Mitt Romney chatted with some unemployed people in Tampa this morning, and joked he’s “also unemployed.” I gave him a hard time, but Ezra Klein argues we should cut candidates some slack when it comes to misfired jokes.

I think the larger context — Romney’s record of laying off thousands of Americans, his off-putting sense of humor, etc. — makes this more interesting, but reasonable people can certainly disagree.

What’s nearly as interesting, though, is what else Romney said at the same location.

“We have all been distressed by the policies that this administration has put in place over the last two years,” Mr. Romney said. “We have seen the most anti-investment, antigrowth, antijob strategy in America since Jimmy Carter. The result has been it’s harder and harder for people to find work.”

On this, Ezra and I couldn’t agree more.

By any measure, this is absurd. Taxes are at a 50-year low. The Dow has staged a roaring recovery. Business profits are near record levels. And the economy has gone from losing 780,000 jobs a month to gaining about 160,000 jobs a month. That is to say, it’s getting easier and easier for people to find work, even if it’s not nearly easy enough.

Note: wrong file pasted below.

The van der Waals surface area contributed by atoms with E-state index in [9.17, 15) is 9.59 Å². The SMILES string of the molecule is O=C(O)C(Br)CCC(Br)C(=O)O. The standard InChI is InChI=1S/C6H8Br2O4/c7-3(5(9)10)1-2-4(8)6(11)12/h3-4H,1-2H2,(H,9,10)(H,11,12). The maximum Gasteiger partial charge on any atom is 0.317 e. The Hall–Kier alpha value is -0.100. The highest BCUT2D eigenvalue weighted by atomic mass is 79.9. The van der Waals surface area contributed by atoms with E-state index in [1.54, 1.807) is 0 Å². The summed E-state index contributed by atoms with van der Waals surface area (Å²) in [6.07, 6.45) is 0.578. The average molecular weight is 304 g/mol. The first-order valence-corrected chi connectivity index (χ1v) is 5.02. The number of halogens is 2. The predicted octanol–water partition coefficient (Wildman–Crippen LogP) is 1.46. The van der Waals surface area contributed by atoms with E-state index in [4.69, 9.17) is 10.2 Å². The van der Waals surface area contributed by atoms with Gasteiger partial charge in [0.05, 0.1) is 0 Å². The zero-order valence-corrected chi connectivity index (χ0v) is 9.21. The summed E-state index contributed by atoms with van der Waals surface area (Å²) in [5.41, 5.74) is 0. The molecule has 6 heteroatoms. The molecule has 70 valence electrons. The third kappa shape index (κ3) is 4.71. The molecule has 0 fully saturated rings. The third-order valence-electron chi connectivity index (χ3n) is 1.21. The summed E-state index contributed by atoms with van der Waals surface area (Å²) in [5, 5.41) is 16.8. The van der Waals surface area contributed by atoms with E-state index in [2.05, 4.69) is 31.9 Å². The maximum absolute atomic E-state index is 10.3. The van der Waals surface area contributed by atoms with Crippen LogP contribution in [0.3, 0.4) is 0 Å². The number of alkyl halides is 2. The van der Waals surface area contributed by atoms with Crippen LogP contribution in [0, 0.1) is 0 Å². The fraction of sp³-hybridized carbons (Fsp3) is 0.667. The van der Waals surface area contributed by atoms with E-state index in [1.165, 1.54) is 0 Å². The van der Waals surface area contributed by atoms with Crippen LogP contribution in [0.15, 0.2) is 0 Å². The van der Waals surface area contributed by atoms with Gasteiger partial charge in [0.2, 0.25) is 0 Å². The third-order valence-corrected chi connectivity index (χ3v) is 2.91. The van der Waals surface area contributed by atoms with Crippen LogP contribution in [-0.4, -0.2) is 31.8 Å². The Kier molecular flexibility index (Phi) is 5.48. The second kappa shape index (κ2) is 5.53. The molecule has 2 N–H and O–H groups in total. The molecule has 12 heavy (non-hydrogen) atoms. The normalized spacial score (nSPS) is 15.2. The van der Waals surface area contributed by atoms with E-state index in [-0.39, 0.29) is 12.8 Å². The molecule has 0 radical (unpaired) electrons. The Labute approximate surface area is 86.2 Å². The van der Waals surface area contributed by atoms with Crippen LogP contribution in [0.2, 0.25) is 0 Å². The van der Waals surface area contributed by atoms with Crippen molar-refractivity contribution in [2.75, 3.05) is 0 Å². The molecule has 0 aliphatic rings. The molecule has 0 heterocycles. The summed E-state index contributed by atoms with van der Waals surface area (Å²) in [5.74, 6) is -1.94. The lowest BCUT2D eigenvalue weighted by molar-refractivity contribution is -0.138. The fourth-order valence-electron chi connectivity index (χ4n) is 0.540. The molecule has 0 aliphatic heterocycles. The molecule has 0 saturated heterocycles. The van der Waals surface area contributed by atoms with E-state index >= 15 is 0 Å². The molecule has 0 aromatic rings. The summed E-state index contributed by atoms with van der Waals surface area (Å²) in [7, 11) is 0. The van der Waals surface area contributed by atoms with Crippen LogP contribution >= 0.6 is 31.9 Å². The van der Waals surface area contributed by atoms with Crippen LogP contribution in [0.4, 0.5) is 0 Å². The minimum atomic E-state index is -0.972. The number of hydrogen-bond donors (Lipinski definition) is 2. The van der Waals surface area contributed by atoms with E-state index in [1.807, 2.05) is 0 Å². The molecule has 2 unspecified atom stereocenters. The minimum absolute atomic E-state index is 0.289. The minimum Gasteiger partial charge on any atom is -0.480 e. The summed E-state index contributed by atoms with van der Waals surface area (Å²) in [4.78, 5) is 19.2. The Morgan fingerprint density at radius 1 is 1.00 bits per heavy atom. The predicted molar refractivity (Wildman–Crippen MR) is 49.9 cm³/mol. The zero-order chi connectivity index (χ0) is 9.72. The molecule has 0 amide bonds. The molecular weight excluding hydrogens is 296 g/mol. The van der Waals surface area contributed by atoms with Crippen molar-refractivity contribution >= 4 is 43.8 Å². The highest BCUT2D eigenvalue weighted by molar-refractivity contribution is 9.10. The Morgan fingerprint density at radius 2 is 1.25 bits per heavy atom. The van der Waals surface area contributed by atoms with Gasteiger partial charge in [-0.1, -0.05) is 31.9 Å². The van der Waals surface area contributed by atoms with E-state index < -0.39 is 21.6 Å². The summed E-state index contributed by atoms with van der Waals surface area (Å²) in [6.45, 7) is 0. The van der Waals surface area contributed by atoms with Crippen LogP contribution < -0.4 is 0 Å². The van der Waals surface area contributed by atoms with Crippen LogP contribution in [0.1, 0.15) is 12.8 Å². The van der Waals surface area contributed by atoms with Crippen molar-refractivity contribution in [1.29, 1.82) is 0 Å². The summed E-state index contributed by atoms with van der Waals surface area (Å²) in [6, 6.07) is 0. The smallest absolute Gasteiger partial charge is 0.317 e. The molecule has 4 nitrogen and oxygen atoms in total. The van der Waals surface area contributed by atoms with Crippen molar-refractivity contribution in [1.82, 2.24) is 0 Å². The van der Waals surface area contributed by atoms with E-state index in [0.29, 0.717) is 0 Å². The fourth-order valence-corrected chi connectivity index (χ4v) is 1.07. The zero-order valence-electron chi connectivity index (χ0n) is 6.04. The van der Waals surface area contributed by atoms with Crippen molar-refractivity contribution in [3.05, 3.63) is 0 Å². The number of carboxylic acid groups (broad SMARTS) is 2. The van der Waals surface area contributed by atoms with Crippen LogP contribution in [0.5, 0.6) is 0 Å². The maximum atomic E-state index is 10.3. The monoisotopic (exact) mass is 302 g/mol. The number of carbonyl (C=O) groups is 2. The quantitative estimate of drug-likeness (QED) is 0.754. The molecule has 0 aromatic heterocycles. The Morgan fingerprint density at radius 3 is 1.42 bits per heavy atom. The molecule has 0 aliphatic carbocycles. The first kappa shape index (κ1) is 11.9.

I don’t mind bad jokes. What I mind is bad economic analysis.

I’m inclined to take note of both, but it’s important that folks realize that it’s not just the bad joke that matters. When it comes to what Romney intends to do different about his signature issue, the guy either doesn’t know what he’s talking about or he’s doing an excellent imitation of someone who doesn’t know what he’s talking about.

Our ideas can save democracy... But we need your help! Donate Now!

Follow Steve on Twitter @stevebenen. Steve Benen is a producer at MSNBC's The Rachel Maddow Show. He was the principal contributor to the Washington Monthly's Political Animal blog from August 2008 until January 2012.